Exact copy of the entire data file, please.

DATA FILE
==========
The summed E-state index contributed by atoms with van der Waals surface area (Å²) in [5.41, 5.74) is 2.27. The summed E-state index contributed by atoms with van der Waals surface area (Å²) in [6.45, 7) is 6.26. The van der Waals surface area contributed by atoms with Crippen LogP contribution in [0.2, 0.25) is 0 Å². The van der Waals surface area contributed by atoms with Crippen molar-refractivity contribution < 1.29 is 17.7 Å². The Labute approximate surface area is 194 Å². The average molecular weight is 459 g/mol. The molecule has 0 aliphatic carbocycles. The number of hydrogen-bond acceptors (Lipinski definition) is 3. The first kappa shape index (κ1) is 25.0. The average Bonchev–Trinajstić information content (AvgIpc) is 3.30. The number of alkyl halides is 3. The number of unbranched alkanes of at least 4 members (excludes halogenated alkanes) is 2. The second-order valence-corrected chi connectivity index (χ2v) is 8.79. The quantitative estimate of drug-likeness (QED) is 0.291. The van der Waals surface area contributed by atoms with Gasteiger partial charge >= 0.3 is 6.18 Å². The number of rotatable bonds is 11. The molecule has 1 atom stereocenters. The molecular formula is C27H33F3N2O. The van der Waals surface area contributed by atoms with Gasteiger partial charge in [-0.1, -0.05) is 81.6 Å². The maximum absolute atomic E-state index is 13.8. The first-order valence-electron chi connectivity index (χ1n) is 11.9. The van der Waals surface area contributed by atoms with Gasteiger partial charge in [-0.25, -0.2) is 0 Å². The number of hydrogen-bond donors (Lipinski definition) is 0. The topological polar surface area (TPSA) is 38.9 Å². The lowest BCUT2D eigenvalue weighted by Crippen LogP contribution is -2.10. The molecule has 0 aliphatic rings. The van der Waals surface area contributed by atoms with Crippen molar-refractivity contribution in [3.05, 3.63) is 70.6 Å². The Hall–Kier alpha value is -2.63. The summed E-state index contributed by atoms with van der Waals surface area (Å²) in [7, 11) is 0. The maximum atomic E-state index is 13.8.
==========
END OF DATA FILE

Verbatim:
The summed E-state index contributed by atoms with van der Waals surface area (Å²) in [5.41, 5.74) is 2.27. The summed E-state index contributed by atoms with van der Waals surface area (Å²) in [6.45, 7) is 6.26. The van der Waals surface area contributed by atoms with Crippen LogP contribution in [0.2, 0.25) is 0 Å². The van der Waals surface area contributed by atoms with Crippen molar-refractivity contribution < 1.29 is 17.7 Å². The Labute approximate surface area is 194 Å². The average molecular weight is 459 g/mol. The molecule has 0 aliphatic carbocycles. The number of hydrogen-bond acceptors (Lipinski definition) is 3. The first kappa shape index (κ1) is 25.0. The average Bonchev–Trinajstić information content (AvgIpc) is 3.30. The number of alkyl halides is 3. The number of unbranched alkanes of at least 4 members (excludes halogenated alkanes) is 2. The second-order valence-corrected chi connectivity index (χ2v) is 8.79. The quantitative estimate of drug-likeness (QED) is 0.291. The van der Waals surface area contributed by atoms with Gasteiger partial charge >= 0.3 is 6.18 Å². The number of rotatable bonds is 11. The molecule has 1 atom stereocenters. The molecular formula is C27H33F3N2O. The van der Waals surface area contributed by atoms with Gasteiger partial charge in [-0.1, -0.05) is 81.6 Å². The maximum absolute atomic E-state index is 13.8. The first-order valence-electron chi connectivity index (χ1n) is 11.9. The van der Waals surface area contributed by atoms with Gasteiger partial charge in [-0.25, -0.2) is 0 Å². The number of hydrogen-bond donors (Lipinski definition) is 0. The topological polar surface area (TPSA) is 38.9 Å². The lowest BCUT2D eigenvalue weighted by Crippen LogP contribution is -2.10. The molecule has 0 aliphatic rings. The van der Waals surface area contributed by atoms with Crippen molar-refractivity contribution in [3.05, 3.63) is 70.6 Å². The Hall–Kier alpha value is -2.63. The summed E-state index contributed by atoms with van der Waals surface area (Å²) in [7, 11) is 0. The maximum atomic E-state index is 13.8.